Cycling. The exercise of the bicycle is extremely demanding with the lower limbs, demanding a very large cardiorespiratory capacity to the extent that the effort is sustained, very much in the manner of marathons, during entire circuits that must be covered at an average speed. The endings, in which the highest force load is printed to reach high speeds and arrive first, instead, are merely anaerobic.
Rowing. As in the case of cycling, but with the upper extremities and the trunk, it is a sustained exercise over time that requires fatigue management and a good and constant intake of oxygen, in order to keep the boat moving with the force that is printed on the oars.
Rope jumps. This exercise is common to many players of the sport, whatever the discipline, it requires a continuous jumps to avoid the rope, being able to go faster or slower depending on the capacity of endurance of the individual.
Football. It is considered at the same time an aerobic and anaerobic sport, as it combines intense and brief races with a constant movement back and forth along the enormous field, anticipating the action of the ball. With the exception of the goalkeeper, none of the soccer players remain stationary, so it requires good respiratory and cardiac capacity.
Examples of anaerobic exercises
Weightlifting. During the lifting of weights the muscles operate at maximum capacity, fulfilling the designated task during a short interval of time, because one is not going to the breathing to renew the energies. This enhances muscle strength and endurance, generating hypertrophy.
ABS. This very common exercise is anaerobic since the series of push-ups have the task of maximizing muscle power and its resistance to situations of fatigue, through increasingly long series of repetitions of intensity.
Brief and intense races ( sprints ) . These are short but very hard races, such as those of flat 100mts, in which the power and speed of the lower extremities and the torso are developed, over and above the general resistance of the organism.
Medical ball throwing. Explosive strength exercise involving a large set of muscles arranged to take impulse behind the head and throw the ball as far as possible over the shoulder. This movement is fast and intense, so it does not really require breathing.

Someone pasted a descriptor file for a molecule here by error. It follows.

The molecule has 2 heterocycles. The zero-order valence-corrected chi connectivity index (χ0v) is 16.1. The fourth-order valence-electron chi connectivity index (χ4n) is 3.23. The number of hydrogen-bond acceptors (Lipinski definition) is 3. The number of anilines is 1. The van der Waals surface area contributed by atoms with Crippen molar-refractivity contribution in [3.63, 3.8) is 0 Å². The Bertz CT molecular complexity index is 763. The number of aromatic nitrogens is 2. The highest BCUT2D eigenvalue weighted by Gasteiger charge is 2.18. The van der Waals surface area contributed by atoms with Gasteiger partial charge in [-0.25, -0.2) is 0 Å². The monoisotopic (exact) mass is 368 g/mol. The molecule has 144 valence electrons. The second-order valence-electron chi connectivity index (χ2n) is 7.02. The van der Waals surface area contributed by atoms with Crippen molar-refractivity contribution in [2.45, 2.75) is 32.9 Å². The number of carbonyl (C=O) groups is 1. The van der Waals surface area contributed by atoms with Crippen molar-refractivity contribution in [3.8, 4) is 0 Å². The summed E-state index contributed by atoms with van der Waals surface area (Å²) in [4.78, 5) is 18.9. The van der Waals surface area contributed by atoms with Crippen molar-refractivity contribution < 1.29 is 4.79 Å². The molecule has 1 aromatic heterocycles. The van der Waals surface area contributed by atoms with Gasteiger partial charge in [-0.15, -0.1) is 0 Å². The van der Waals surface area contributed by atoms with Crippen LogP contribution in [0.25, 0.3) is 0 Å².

Box jumps ( jumps box ). This exercise is carried out jumping with both legs on a box of different heights, forcing the legs to accumulate energy and muscle power. It is very common in crossfit routines.
Isometric exercise. It is a form of intense exercise that does not involve movement, but to preserve the muscle position for a short period of time to produce a continuous effort, promoting muscle endurance in the absence of oxygen.
Bars and parallels. Using your own body as a weight, these exercises require the muscles of the arms to gather enough energy to lift us a repeated and finite number of times, thus promoting their power and hypertrophy, without going during the effort to breath.
Pushups (lizards). Similar to the bars, but face down, this classic exercise uses gravity as a resistance to overcome, raising the weight itself in short, quick sessions of effort that increase as the muscles gain power.
Squats Third of the classic series with the lizards and the abdominals, the squats drop the weight of the straight torso and the arms extended (or on the neck) on the thighs, allowing them to make the effort to get up and down again , interval during which they will not be receiving oxygen from the breath.
Apnea or freediving. A well-known extreme sport that suspends breathing during an underwater dive, for which great lung capacity is required to contain the breath, but also of anaerobic effort, since being under water the muscles must operate without oxygen input.